Lifting your gaze from the phone to the person enables you to read their facial expression, recognise body posture and detect voice tone – important factors for flourishing connections with others and displaying empathy. A true social connection with others relies on  sensing what others are feeling. Communication via smartphones is superficial and solely involves words. However, communication is more complex and beautiful than mere words written on a screen. To positively engage with others, we must respond, empathise, engage and truly listen to others.  

 

Somewhat ironically, people enjoy using technology to connect with others. However, whilst we are able to achieve this virtual goal, our ability to connect in the present moment with others is severely disrupted. Brain imaging studies have found that when we are the victim of phubbing, an actual physical pain is recorded in the brain. This is expected as a recent study that looked at people imagining being ‘phubbed’ when viewing a simulated conversation felt more negative and had less satisfaction about the social interaction.  

 

Word of Advice: Set boundaries to schedule phone free times.

This may involve setting a time each day when phones are out of sight and ear, or creating phone free environments, for example at the dinner table. Such simple changes can increase opportunities for bonding between individuals and improve relationship satisfaction. A recent study found those who used their phone at the dinner table enjoyed their meal less and felt less engaged with others. The most critical moments often occur at the micro level such as a smile or having a conversation with someone over breakfast. It is important we do not replace these critical moments with looking down at our screens. Being present to individuals in front of us, rather than their virtual holograms will significantly improve happiness.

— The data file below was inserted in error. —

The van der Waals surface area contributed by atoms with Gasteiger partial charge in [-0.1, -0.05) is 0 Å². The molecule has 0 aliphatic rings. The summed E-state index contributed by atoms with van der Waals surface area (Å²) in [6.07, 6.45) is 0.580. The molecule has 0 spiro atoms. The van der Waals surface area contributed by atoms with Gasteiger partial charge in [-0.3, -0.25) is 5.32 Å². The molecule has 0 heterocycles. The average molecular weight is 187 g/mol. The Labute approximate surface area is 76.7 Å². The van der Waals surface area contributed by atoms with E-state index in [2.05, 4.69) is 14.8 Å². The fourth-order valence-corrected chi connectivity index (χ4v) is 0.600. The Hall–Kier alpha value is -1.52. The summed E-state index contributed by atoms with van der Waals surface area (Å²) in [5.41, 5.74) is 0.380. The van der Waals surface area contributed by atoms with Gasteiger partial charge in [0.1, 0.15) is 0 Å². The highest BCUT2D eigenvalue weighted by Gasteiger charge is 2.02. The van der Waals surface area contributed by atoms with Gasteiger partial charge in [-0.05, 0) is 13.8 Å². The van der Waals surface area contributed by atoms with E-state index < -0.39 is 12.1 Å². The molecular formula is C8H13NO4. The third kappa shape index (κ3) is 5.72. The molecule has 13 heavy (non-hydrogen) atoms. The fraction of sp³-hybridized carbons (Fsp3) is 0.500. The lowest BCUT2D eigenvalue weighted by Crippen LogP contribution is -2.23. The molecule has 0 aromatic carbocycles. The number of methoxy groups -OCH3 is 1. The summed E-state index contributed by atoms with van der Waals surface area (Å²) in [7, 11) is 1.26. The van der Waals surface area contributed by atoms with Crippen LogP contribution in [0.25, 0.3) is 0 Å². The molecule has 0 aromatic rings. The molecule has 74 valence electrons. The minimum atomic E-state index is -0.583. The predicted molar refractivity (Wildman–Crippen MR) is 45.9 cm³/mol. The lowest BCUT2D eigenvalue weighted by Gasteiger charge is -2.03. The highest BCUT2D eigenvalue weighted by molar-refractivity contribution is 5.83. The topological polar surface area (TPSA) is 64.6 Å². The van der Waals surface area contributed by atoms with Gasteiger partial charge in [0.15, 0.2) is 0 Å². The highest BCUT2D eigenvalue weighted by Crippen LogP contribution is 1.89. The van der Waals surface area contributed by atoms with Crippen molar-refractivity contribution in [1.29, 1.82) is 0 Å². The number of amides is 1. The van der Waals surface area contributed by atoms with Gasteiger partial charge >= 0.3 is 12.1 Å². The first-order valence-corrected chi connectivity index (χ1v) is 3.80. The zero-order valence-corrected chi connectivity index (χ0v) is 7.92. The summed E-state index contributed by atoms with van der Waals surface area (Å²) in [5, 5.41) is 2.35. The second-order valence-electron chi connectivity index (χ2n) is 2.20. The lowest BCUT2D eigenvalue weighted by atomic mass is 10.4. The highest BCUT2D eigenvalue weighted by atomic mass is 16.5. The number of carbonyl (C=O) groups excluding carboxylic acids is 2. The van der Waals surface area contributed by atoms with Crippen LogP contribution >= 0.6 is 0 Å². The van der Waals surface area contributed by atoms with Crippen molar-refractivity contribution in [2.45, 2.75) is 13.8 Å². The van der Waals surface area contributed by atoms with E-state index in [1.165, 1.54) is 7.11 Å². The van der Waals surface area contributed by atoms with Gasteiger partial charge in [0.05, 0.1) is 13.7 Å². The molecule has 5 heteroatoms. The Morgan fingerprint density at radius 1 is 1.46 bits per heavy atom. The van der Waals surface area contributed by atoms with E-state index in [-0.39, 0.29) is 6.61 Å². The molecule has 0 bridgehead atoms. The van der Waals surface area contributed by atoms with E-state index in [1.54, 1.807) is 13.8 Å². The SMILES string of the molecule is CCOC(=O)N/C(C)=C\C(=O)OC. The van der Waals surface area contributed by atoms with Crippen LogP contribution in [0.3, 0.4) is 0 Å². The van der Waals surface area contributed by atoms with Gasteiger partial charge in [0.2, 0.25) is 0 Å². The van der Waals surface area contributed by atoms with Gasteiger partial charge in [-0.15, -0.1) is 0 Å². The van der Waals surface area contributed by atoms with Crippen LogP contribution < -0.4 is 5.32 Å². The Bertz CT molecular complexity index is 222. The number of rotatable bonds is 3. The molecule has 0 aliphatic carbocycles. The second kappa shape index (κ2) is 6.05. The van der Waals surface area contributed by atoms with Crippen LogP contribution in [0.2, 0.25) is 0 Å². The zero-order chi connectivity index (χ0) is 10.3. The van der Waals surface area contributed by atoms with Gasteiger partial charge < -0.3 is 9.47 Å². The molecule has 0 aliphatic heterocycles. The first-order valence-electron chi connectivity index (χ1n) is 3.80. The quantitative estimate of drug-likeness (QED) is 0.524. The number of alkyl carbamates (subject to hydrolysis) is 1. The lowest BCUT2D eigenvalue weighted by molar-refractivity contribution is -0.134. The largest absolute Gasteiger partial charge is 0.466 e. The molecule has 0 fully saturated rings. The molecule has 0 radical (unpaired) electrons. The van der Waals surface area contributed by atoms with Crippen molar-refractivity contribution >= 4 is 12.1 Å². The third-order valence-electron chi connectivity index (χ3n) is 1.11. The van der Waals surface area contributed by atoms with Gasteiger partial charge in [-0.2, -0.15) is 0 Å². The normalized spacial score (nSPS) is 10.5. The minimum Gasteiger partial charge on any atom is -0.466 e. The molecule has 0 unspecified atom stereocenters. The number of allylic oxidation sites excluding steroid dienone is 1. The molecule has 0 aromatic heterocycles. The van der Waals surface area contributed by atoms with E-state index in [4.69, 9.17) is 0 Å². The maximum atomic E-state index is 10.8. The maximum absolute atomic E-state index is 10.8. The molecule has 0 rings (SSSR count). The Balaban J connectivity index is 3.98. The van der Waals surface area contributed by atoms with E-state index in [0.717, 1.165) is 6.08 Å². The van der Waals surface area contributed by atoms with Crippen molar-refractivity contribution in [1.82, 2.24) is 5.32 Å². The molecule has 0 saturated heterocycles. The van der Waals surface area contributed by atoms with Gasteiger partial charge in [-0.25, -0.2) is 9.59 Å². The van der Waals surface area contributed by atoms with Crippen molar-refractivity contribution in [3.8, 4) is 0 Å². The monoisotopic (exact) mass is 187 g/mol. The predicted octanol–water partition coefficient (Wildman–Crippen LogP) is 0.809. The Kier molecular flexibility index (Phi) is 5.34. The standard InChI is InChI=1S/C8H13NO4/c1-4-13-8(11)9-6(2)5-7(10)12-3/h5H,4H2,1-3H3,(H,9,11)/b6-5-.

In businesses today, it is easy to feel a need to drop everything to respond to emails or requests when not at work. In a sense, technology has created an expectation of being tied to our work  and being available 24/7. As we create a boundary between phone areas and phone free areas, we need boundaries between on and off work hours to make sure being tied to work does not come at the cost for some of our most precious relationships. 

 

Technology promotes virtual communication. However, one of the major dangers of its usage is feelings of loneliness. Using smart phones for communication, connects us to the virtual sphere but disconnects us from physical reality and others. Recent studies have reported that the invention of social media and messaging comes at a significant cost as such usage is related to depression, distress, and increased feelings of social isolation.  

 

Word of Advice: Engaging in stress reducing activities such as mediation and exercise can have positive mental impacts.

Such activities promote unplugging from the phone, and instead plugging into taking notice of the physical world around you. 

 

Having insight into how our behaviour impacts others and why individuals engage in such behaviours is crucial. For example, we know that individuals turn to their phone in search of social inclusion. So next time you are the victim of phubbing, turn to the person next to you and have a meaningful conversation with them in real life – it’s what you both need.